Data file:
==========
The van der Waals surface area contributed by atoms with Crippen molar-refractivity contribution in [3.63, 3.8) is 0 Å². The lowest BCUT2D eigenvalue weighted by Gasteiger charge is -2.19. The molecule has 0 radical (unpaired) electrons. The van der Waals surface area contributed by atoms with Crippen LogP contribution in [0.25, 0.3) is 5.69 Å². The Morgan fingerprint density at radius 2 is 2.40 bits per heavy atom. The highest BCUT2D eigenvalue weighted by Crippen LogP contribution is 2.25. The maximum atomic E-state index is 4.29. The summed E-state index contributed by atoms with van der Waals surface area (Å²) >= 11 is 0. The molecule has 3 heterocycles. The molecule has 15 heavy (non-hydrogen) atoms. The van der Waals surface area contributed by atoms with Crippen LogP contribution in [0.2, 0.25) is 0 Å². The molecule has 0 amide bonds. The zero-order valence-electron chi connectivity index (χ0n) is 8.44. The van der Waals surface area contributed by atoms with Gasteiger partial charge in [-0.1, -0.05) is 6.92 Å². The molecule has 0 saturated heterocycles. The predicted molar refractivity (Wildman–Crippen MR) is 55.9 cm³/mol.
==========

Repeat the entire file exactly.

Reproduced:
The van der Waals surface area contributed by atoms with Crippen molar-refractivity contribution in [3.63, 3.8) is 0 Å². The lowest BCUT2D eigenvalue weighted by Gasteiger charge is -2.19. The molecule has 0 radical (unpaired) electrons. The van der Waals surface area contributed by atoms with Crippen LogP contribution in [0.25, 0.3) is 5.69 Å². The Morgan fingerprint density at radius 2 is 2.40 bits per heavy atom. The highest BCUT2D eigenvalue weighted by Crippen LogP contribution is 2.25. The maximum atomic E-state index is 4.29. The summed E-state index contributed by atoms with van der Waals surface area (Å²) >= 11 is 0. The molecule has 3 heterocycles. The molecule has 15 heavy (non-hydrogen) atoms. The van der Waals surface area contributed by atoms with Crippen LogP contribution in [0.2, 0.25) is 0 Å². The molecule has 0 amide bonds. The zero-order valence-electron chi connectivity index (χ0n) is 8.44. The van der Waals surface area contributed by atoms with Gasteiger partial charge in [-0.1, -0.05) is 6.92 Å². The molecule has 0 saturated heterocycles. The predicted molar refractivity (Wildman–Crippen MR) is 55.9 cm³/mol.